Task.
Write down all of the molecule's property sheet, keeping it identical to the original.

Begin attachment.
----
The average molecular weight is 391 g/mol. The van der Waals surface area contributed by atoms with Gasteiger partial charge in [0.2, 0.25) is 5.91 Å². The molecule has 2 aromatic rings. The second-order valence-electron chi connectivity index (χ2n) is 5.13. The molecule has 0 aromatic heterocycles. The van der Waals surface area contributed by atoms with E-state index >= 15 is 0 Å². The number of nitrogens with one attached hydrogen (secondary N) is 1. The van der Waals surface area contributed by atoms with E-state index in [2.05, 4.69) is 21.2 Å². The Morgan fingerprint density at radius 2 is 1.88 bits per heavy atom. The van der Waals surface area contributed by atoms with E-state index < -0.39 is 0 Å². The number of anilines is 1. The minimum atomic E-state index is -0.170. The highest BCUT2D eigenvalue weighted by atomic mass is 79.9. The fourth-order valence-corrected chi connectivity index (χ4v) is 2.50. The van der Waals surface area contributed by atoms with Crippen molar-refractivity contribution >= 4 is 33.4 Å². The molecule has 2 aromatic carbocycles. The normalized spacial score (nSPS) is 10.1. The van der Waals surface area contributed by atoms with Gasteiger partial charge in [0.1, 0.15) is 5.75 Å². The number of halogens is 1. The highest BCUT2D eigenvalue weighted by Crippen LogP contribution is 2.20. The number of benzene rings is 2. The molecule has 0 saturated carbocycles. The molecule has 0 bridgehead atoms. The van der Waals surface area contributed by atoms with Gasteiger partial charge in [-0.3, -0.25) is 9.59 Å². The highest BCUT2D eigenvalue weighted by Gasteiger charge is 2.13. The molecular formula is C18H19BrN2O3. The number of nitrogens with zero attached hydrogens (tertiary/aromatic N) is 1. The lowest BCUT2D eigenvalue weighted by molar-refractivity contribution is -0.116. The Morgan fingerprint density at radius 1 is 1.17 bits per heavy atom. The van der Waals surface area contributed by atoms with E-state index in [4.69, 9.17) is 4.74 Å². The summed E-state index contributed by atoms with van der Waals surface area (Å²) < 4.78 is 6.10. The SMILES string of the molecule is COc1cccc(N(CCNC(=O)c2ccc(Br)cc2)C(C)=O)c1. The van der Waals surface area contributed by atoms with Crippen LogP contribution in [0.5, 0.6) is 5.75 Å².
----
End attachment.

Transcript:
The average molecular weight is 391 g/mol. The van der Waals surface area contributed by atoms with Gasteiger partial charge in [0.2, 0.25) is 5.91 Å². The molecule has 2 aromatic rings. The second-order valence-electron chi connectivity index (χ2n) is 5.13. The molecule has 0 aromatic heterocycles. The van der Waals surface area contributed by atoms with E-state index >= 15 is 0 Å². The number of nitrogens with one attached hydrogen (secondary N) is 1. The van der Waals surface area contributed by atoms with E-state index in [2.05, 4.69) is 21.2 Å². The Morgan fingerprint density at radius 2 is 1.88 bits per heavy atom. The van der Waals surface area contributed by atoms with E-state index < -0.39 is 0 Å². The number of anilines is 1. The minimum atomic E-state index is -0.170. The highest BCUT2D eigenvalue weighted by atomic mass is 79.9. The fourth-order valence-corrected chi connectivity index (χ4v) is 2.50. The van der Waals surface area contributed by atoms with Crippen molar-refractivity contribution >= 4 is 33.4 Å². The molecule has 2 aromatic carbocycles. The normalized spacial score (nSPS) is 10.1. The van der Waals surface area contributed by atoms with Gasteiger partial charge in [0.1, 0.15) is 5.75 Å². The number of halogens is 1. The highest BCUT2D eigenvalue weighted by Crippen LogP contribution is 2.20. The number of benzene rings is 2. The molecule has 0 saturated carbocycles. The molecule has 0 bridgehead atoms. The van der Waals surface area contributed by atoms with Gasteiger partial charge in [-0.3, -0.25) is 9.59 Å². The highest BCUT2D eigenvalue weighted by Gasteiger charge is 2.13. The molecular formula is C18H19BrN2O3. The number of nitrogens with zero attached hydrogens (tertiary/aromatic N) is 1. The lowest BCUT2D eigenvalue weighted by molar-refractivity contribution is -0.116. The Morgan fingerprint density at radius 1 is 1.17 bits per heavy atom. The van der Waals surface area contributed by atoms with E-state index in [4.69, 9.17) is 4.74 Å². The summed E-state index contributed by atoms with van der Waals surface area (Å²) < 4.78 is 6.10. The SMILES string of the molecule is COc1cccc(N(CCNC(=O)c2ccc(Br)cc2)C(C)=O)c1. The van der Waals surface area contributed by atoms with Crippen LogP contribution in [0.5, 0.6) is 5.75 Å².